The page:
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DAVID GREENE, HOST:

Here in Los Angeles, there is a vast, green space in a very posh neighborhood that may soon become a haven for homeless veterans. And this is going to be a big change for the campus of the West Los Angeles Veterans Administration. For years, parts of the property were illegally rented to a variety of commercial enterprises that had nothing to do with helping veterans. NPR's Ina Jaffe reports that this month, two men involved in those deals are going to be sentenced to federal prison for bribery and fraud.

INA JAFFE, BYLINE: The nearly 400 acres of the West Los Angeles VA Medical Center were donated in the 19th century to be a home for old and disabled soldiers. It hasn't been that in decades. More recently, it's been home to parking lots for school buses and rental cars, a commercial laundry for hotels, a storage facility for TV shows and so on.

ROBERT MCDONALD: The money didn't add up. There was some indication of payoffs, of bribery.

JAFFE: ...Says Robert McDonald, who examined all the rental deals when he became Veterans Administration secretary in 2014.

MCDONALD: And if we found monkey business, we turned it over to the FBI.

JAFFE: There had been no public accounting. NPR obtained documents in 2012 that show that West LA VA rentals had brought in at least $28 million and maybe more than 40 million. At the same time, there was no action on plans to create housing on campus for homeless vets. Former VA Secretary McDonald says the parking lot deals look particularly fishy.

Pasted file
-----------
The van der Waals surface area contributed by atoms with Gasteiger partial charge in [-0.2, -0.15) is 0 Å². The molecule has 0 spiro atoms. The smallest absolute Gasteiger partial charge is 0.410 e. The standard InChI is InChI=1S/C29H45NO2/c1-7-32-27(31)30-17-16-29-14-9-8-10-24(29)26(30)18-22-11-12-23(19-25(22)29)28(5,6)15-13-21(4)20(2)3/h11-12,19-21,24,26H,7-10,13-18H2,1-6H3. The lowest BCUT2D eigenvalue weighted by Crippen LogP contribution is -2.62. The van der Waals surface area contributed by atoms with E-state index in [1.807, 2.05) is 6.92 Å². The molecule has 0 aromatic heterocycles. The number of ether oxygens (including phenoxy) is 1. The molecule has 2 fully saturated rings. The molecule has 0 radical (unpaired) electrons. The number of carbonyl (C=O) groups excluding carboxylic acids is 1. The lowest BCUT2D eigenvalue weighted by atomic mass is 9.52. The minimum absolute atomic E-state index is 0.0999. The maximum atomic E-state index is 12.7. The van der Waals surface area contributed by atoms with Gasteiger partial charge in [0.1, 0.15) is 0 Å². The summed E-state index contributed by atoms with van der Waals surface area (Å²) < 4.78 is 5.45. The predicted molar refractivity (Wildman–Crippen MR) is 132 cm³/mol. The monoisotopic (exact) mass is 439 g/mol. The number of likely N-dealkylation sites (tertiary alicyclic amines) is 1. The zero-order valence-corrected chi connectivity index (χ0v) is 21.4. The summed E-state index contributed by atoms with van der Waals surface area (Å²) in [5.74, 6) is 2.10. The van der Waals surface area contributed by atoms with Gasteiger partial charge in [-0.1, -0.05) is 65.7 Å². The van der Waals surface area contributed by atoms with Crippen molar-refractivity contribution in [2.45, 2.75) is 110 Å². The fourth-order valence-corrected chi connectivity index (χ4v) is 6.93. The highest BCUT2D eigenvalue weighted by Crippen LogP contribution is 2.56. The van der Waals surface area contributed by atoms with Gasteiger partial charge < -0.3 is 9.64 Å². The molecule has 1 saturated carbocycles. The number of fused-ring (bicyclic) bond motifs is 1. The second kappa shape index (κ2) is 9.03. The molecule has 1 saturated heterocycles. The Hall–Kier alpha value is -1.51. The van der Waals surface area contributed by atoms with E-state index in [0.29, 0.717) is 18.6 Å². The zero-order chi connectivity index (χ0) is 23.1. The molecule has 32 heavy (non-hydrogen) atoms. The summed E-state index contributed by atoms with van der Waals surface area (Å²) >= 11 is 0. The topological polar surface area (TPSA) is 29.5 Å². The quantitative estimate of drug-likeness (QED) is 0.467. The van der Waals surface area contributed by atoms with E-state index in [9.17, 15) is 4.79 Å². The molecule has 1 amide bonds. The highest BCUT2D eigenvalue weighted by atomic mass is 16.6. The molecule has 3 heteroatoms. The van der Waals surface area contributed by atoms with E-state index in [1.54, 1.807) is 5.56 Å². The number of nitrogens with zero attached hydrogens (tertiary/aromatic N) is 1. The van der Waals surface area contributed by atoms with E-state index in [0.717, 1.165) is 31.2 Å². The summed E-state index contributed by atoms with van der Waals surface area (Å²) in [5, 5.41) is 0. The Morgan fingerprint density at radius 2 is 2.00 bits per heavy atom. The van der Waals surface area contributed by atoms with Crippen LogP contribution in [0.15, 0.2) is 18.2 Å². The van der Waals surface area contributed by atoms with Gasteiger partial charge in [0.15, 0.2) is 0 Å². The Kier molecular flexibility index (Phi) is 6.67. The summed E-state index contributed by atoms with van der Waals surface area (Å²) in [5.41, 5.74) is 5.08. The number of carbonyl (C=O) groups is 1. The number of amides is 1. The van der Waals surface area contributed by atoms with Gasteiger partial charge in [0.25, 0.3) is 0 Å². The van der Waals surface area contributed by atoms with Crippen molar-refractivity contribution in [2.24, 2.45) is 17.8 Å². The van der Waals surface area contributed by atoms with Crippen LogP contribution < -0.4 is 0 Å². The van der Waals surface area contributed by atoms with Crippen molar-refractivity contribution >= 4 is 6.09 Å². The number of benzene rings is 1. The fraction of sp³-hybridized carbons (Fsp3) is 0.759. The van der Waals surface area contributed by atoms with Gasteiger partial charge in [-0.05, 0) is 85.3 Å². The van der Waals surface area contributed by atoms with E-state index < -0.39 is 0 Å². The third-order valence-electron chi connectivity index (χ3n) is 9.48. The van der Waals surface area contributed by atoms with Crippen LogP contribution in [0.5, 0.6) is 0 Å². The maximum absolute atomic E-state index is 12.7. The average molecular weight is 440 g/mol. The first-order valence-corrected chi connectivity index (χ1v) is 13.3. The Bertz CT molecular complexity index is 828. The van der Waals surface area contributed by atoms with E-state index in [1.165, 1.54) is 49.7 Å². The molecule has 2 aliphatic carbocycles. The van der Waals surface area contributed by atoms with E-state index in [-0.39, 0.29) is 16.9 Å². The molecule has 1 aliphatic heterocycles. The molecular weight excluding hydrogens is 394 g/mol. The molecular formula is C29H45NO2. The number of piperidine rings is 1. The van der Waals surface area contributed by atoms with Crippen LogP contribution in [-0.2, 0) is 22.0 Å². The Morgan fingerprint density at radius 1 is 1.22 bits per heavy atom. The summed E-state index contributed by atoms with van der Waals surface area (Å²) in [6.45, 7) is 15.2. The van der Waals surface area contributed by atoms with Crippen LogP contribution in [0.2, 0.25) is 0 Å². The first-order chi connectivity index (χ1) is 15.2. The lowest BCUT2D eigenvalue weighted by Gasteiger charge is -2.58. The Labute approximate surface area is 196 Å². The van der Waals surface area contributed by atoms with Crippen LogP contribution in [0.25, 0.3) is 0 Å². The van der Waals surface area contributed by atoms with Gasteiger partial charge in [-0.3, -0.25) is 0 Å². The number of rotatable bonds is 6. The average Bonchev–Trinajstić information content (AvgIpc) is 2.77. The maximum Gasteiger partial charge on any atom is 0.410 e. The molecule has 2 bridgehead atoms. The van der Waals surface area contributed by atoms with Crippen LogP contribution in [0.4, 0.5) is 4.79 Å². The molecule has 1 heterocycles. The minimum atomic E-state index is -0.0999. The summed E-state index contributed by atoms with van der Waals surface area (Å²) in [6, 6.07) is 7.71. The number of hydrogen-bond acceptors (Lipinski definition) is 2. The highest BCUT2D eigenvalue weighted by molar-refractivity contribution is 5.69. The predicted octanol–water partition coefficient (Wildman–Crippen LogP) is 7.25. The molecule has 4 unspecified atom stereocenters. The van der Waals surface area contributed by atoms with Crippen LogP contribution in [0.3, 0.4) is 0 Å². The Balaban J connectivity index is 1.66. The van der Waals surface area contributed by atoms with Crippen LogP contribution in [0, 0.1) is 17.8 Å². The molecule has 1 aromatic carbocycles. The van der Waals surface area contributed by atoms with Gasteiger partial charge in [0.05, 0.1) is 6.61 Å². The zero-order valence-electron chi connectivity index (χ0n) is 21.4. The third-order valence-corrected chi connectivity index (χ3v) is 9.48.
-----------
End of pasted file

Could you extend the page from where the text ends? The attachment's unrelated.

MCDONALD: And if there's a sweetheart deal going on, who made that sweetheart deal? And what are they getting out of it?

JAFFE: A man named David Richard Scott got a lot. He had the parking concession and lied about how much he took in, so the VA didn't get what it was owed. According to court documents, he shortchanged the government more than $13 million. He pleaded guilty to fraud, forfeited millions in cash, cars and real estate and agreed to serve nearly six years in prison. He got away with the scam because he was bribing a man named Ralph Tillman who oversaw all the rental deals on the VA campus. Tillman has pleaded guilty and faces a maximum sentence of eight years in prison.

MEGHAN FLANZ: We need to rebuild veterans' trust in what we're doing on this campus. We need to rebuild the trust of the community.

JAFFE: ...Says Meghan Flanz. She's in charge of turning the West Los Angeles VA campus into a community for at least 12,000 chronically homeless veterans. This plan was part of the settlement of a lawsuit brought by homeless vets. Despite the history of conflict and corruption, Flanz describes this as her dream job.